34 of my favorite memories of Lolly:

1. When I was 11 years old and she was 13, Lolly gave a talk in sacrament meeting that changed my life. It was so genuine and so powerful–about how she received a witness that the Book of Mormon is true–and she was radiant, and I remember thinking “I want to know what she knows. And I want to be her friend.”

2. Not long after that, we served at a wedding together.  We laughed the entire time.

3. I turned 12, and went to mutual for the first time. She hung out with me and helped me feel comfortable in my own skin.

4. At 13, I was going through one of the most difficult years of my life (to date). Many factors combined to make this particular year indescribably hellish. But on the first day of school that year (8th grade) I saw Lolly, the student body president of the school and a grade ahead of me, eating lunch with all her friends and I thought “I bet she’d let me sit with her.” She did. Every day. For the entire year.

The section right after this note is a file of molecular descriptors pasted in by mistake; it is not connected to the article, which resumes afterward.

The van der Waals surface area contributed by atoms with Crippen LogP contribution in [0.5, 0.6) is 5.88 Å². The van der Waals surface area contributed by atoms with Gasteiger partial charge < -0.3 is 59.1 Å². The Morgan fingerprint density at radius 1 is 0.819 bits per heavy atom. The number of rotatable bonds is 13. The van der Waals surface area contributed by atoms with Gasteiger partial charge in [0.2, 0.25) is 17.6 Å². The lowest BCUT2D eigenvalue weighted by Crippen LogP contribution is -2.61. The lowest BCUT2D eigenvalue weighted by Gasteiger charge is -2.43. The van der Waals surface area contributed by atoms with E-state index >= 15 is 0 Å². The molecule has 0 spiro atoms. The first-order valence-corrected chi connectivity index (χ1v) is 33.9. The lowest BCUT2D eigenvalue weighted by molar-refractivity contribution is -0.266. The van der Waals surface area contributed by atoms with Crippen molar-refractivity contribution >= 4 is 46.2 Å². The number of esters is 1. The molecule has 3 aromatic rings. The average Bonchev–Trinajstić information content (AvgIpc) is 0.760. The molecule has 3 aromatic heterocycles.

5. That was the only safe place I had that year.
Laurel Shea, Student Body President of Jefferson Junior High

6. We made some important memories that year.

7. One of them was one time I saw that she was chewing gum and…
I asked her for a piece. She was like “I don’t have any. Well, unless you want the piece in my mouth.” And I was like “Okay.” And she was like “are you serious?” and she pulled it out of her mouth as kind of a challenge, and I nodded yes. And she handed it to me, and she and all her friends gasped when I popped it in my mouth. I remember how impressed she looked, like I had done something that really got her attention.

8. Another was the time she and I both mentioned that we really liked the Janet Jackson song that was popular at the time, and when someone asked which song, we broke out singing the most memorable line together “Making love to you, oh it felt so good and, oh, so right…” while her mostly puritanical LDS friends looked on in horror that we had said the word “sex” with such abandon.